The truth is that conservatives have played the better long game on the federal courts than liberals have. Under President Obama, conservatives stalled Obama’s judicial appointments to unprecedented levels, shortage crises be damned. For a year, Senate Republicans refused to meet with Judge Merrick Garland, President Obama’s nominee to fill the late Antonin Scalia’s seat. For a year, Senate Democrats did not a damn thing about this fact. And by the time Senate Democrats decided to launch an organized opposition to the Gorsuch nomination, the press and the public was too preoccupied with the myriad Trump scandals—from Russian election interference to the disastrous Muslim ban—to focus on the fact Republicans have flat-out stolen a seat on the Supreme Court to keep the balance of power on the Court on their side.
To overcome a Democratic filibuster, Republicans will need at least 60 votes. As of now, Republicans have 52 senators, and four Democrats have said they will vote for Gorsuch. In response, Senate Majority Leader Mitch McConnell has vowed to change the rules and invoke the “nuclear option,” which would allow Gorsuch—and future Court nominees—to be confirmed by a simple majority vote. We have no reason to doubt that he’ll do so.
Republicans will do whatever it takes to keep a conservative majority on the Supreme Court, and if that means they’ll change the rules to get Gorsuch confirmed, well, they will change the rules.
This, folks, is what a failure of Democratic leadership looks like. They sat around and did nothing during the Garland obstruction despite the fact conservatives listed the Supreme Court as one of the top-line issues they voted on. Now, they have organized a vocal opposition to the Gorsuch nomination, despite the fact that they had months to start.
We have to assume that Gorsuch makes it onto the Court. So the question then is really: What next? Not just for the Supreme Court, but for the federal judiciary writ large?
Let’s be very clear what this old-boys-club confirmation hearing of Neil Gorsuch will produce in terms of binding legal jurisprudence. As a U.S. Department of Justice attorney, he worked to try to expand executive power to order torture, in direct response to congressional action to curb that power. There is every reason he will vote to do the same regarding Trump’s Muslim ban. As a judge on the federal court of appeals, he went out of his way to grant corporations religious objection rights to regulations they disagree with. On the Supreme Court, we can expect him to vote to solidify these objections under the First Amendment, which would enshrine religious discrimination in the Constitution. In fact, there’s already a case lurking around the Court that is poised to do just that.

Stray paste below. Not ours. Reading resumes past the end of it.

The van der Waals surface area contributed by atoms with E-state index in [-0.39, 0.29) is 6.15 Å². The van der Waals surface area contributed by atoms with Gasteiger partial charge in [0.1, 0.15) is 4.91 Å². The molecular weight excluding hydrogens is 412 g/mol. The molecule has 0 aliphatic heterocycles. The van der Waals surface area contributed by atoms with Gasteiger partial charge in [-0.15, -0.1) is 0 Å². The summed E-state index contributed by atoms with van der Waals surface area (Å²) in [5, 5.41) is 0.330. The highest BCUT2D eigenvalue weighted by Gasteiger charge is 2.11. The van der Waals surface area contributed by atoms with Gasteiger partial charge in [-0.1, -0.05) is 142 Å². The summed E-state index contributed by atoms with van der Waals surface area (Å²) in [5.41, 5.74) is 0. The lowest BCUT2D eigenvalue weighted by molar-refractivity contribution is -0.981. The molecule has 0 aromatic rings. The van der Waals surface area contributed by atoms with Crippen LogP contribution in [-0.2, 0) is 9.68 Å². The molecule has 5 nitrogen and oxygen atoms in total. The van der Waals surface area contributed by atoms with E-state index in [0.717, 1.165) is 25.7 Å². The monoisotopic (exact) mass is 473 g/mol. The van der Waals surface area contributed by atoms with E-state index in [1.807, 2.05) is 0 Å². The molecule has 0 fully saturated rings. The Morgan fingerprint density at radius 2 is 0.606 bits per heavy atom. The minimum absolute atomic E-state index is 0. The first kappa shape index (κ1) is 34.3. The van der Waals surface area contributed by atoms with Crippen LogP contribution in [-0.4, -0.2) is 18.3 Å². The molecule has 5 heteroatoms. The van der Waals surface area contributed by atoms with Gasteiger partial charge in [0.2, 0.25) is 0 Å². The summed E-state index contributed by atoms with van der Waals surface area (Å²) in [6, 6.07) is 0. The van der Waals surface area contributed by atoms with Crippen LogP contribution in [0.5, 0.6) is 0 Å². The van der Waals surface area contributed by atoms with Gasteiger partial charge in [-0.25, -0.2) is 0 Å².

And he will cast those votes and write those opinions with a smile, reveling in the pats on the back the Senate gave him for playing basketball as a SCOTUS clerk.
The reality is, absent something extraordinary happening, Neil Gorsuch will be an associate justice of the Supreme Court, and soon. The rest of us are going to have to figure out how to navigate the decades of civil rights rollbacks he intends to push through and how to stay safe as our bodies are increasingly policed and targeted for violence. It’s not just this supposedly moderate justice progressives have to contend with. It’s the next Supreme Court nomination from the Trump administration—because the likelihood of a second nomination increases every day he remains in office.
Which means by not fighting for Garland the way Democrats should have, they likely handed control of the most powerful Court in the country to the most conservative wing of the Republican Party. And the rest of us are stuck living in that reality.